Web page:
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Northern Michigan Educators, Law Enforcement Respond to Texas School Shooting

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This latest school shooting in Texas comes less than six months after Michigan was shaken by violence in the Oxford School shooting.

Many of us are in a state of disbelief, or shock, or just feeling numb.

School shootings tend to bring up lots of difficult conversations: about school safety, mental health, and gun control, to name a few.  Traverse City Police Chief Jeff O’Brien says, “The police are non-political. And we’re in a good position to go in and help that school. That’s one common denominator I hope we can agree on.”

Chief O’Brien says studies of school shootings have shown there are usually warning signs and a plan to take action. “It’s a planned attack. And generally they say it on social media. But there’s people that witness that. It’s important that when we witness that, we call law enforcement.

“There’s a manifestation. The individual has said they’re going to do this,” O’Brien continues. “And they project that out. And we need quicker response on that. Not to violate people’s rights. Just to rule out and make sure that we’re getting them the mental health they need.”

Kingsley Elementary Counselor Emily Ruby knows that sometimes parents are at a loss for words – or just don’t know how to put into words what we’re feeling. “It’s hard to not feel numb, to these events I think. I’m a parent of three elementary students in addition to being an elementary counselor. I don’t know how to articulate my thoughts and feelings, and I’m an adult whose job it is to articulate thoughts and feelings. So if that’s hard for me, how much harder is it for a child to process that? So it might take them longer to get there? You might not see a response here and now. But it might come up later. Or it could bring up stuff that’s happened in the past, that doesn’t seem connected. But those feelings are the same, even if the situation is not the same.”

Ruby says talking about school violence is a tough conversation, but an important one. “Unfortunately it’s uncomfortable on our end. We don’t have good answers. We don’t know the right things to say. So we have to live in that discomfort.”

She says kids should get info from their parents – not from social media or on the playground. “Asking your kid, checking in on them. And checking in on their friends too. Asking about what their friends are saying. Again it’s not a comfortable conversation. You don’t want to feel like big brother, watching out. But at the same time that’s how information is shared.”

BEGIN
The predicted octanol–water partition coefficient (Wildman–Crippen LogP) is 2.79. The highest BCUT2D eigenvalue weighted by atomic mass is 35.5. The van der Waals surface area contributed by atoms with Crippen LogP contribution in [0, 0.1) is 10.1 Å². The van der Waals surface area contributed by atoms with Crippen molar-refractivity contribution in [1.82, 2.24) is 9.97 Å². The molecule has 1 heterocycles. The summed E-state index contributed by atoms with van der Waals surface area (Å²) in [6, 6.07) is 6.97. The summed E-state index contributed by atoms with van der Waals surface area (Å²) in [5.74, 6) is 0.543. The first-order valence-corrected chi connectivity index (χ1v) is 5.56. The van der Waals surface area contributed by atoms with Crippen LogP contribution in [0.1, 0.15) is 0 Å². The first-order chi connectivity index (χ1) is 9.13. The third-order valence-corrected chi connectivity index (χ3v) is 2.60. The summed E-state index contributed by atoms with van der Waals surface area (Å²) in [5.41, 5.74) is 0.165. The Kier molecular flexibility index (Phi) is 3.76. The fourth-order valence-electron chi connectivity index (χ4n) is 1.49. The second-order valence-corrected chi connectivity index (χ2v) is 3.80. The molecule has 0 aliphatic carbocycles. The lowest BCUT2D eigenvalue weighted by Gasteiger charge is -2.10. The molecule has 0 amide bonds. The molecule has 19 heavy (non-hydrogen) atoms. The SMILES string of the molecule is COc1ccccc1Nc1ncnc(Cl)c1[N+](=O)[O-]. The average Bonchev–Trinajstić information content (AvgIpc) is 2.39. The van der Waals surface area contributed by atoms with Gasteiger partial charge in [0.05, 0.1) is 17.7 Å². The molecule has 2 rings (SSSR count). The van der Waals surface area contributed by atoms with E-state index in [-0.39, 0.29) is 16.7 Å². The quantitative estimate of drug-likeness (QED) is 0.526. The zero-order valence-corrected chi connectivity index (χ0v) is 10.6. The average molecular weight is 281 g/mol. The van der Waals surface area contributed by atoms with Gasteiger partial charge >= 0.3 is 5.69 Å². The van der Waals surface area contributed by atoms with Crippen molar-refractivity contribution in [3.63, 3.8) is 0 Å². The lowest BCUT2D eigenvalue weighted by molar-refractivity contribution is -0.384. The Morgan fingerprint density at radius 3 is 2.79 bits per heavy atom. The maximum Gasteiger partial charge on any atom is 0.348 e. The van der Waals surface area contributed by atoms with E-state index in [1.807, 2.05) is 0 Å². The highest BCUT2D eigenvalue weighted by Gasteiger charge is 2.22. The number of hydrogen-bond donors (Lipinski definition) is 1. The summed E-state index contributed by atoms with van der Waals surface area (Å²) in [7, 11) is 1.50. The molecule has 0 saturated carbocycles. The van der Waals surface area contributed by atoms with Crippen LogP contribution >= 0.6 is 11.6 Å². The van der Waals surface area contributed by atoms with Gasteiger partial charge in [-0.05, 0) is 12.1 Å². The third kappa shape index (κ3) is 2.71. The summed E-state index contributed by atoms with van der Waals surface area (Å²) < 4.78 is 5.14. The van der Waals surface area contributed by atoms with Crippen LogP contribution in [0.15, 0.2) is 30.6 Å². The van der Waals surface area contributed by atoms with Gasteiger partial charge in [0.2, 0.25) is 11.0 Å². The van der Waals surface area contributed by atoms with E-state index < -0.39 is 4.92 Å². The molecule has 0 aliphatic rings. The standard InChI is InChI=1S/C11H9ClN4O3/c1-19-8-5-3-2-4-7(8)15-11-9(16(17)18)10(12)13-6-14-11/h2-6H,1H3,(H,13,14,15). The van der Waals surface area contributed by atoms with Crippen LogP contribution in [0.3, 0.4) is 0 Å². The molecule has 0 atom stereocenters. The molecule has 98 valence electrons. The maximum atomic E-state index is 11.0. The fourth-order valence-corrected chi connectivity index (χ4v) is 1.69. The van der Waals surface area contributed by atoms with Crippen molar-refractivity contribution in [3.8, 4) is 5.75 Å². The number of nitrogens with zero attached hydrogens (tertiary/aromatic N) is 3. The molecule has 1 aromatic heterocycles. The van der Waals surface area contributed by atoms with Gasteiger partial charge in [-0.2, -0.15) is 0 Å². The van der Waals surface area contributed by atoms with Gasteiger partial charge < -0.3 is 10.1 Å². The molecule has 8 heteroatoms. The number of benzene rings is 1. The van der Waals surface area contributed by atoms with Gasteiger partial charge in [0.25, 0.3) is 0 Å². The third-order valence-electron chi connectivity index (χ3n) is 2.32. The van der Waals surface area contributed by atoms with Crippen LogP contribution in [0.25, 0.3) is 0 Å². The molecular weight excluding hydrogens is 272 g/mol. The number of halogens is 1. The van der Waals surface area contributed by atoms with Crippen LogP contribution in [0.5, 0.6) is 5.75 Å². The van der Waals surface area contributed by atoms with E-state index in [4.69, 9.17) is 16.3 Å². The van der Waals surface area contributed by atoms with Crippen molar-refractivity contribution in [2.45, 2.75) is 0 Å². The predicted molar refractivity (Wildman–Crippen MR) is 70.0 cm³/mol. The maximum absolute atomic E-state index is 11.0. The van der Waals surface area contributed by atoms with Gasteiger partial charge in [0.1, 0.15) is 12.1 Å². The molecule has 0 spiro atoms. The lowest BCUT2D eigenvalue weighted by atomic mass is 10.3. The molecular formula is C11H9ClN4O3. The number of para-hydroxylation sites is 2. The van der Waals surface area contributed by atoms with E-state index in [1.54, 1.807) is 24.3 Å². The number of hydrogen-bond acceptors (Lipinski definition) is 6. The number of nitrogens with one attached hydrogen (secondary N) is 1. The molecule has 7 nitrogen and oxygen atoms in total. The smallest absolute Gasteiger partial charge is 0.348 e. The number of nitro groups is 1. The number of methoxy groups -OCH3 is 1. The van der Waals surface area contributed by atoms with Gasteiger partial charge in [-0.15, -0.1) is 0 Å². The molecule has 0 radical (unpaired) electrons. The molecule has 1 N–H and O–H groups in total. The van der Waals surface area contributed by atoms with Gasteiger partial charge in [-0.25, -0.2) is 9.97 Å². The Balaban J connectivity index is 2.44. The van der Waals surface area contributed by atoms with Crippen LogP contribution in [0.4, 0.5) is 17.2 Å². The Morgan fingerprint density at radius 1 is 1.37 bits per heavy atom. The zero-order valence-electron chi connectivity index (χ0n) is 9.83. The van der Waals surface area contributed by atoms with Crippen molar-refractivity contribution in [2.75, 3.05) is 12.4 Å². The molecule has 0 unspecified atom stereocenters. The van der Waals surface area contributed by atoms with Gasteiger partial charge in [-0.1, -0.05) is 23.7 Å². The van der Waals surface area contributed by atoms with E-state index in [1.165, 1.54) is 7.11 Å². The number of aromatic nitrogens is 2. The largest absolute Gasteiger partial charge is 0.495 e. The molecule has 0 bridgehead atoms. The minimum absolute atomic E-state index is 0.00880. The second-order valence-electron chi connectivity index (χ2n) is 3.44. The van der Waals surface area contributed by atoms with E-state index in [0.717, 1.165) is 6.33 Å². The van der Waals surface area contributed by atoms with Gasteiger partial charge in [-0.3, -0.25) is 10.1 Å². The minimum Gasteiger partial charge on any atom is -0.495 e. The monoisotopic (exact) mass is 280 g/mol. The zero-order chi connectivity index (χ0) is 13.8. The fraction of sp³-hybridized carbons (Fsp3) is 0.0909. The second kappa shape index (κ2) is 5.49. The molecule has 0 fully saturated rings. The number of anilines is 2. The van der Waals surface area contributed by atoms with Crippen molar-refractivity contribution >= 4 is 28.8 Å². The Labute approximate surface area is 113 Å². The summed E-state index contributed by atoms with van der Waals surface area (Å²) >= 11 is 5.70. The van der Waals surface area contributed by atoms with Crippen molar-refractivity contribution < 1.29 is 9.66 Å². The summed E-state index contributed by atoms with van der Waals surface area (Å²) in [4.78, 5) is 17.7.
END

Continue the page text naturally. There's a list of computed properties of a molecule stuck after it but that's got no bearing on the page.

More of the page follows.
There are lots of online resources and child psychologists who share free tips on these having tough conversations.  “It doesn’t make it easy as a parent to know what to say. So it’s important to just be there and validate their feelings. We don’t have to make those feelings go away…. We can’t. We can’t make those feelings go away. But what we can do for our kids is make them feel less alone,” Ruby says. “You want to meet them where they’re at. But also you don’t want to gloss over things too. It’s one of those things where using appropriate terms is important.

Over in Traverse City, the TCAPS Superintendent says he has  to legislators in Lansing. And along with the support from the Police Chief and the County Sheriff, they are calling on lawmakers to fund School Resource Officers in Michigan schools. Dr. John VanWagoner says, “I think that’s a first start in all our secondary buildings. It’s a debate that needs to happen as well even for our elementary buildings

The superintendent says it’s important that the funding is long-term – and not just a temporary fix. “It’s really important that we look at sustained structures for funding to be in place that last a long time, so that we can put these safety measures in that parents and educators and law enforcement officials don’t have to worry about just being erased with a grant or something the next year.”

Chief O’Brien agrees it would be a good first step. “Just an officer presence. And I think that’s important too. That there’s a face with the police department, with the school kids.”

Dr. VanWagoner says we have made some progress in 25 years (23 since the Columbine High School shootings), but not enough. “We have made progress with having drills and preparedness and those things. But the reality is more resources need to be put into the situation, in multiple fronts. And polices looked at I think as well, that need to be debated – and have their time for debate, not just avoided.”

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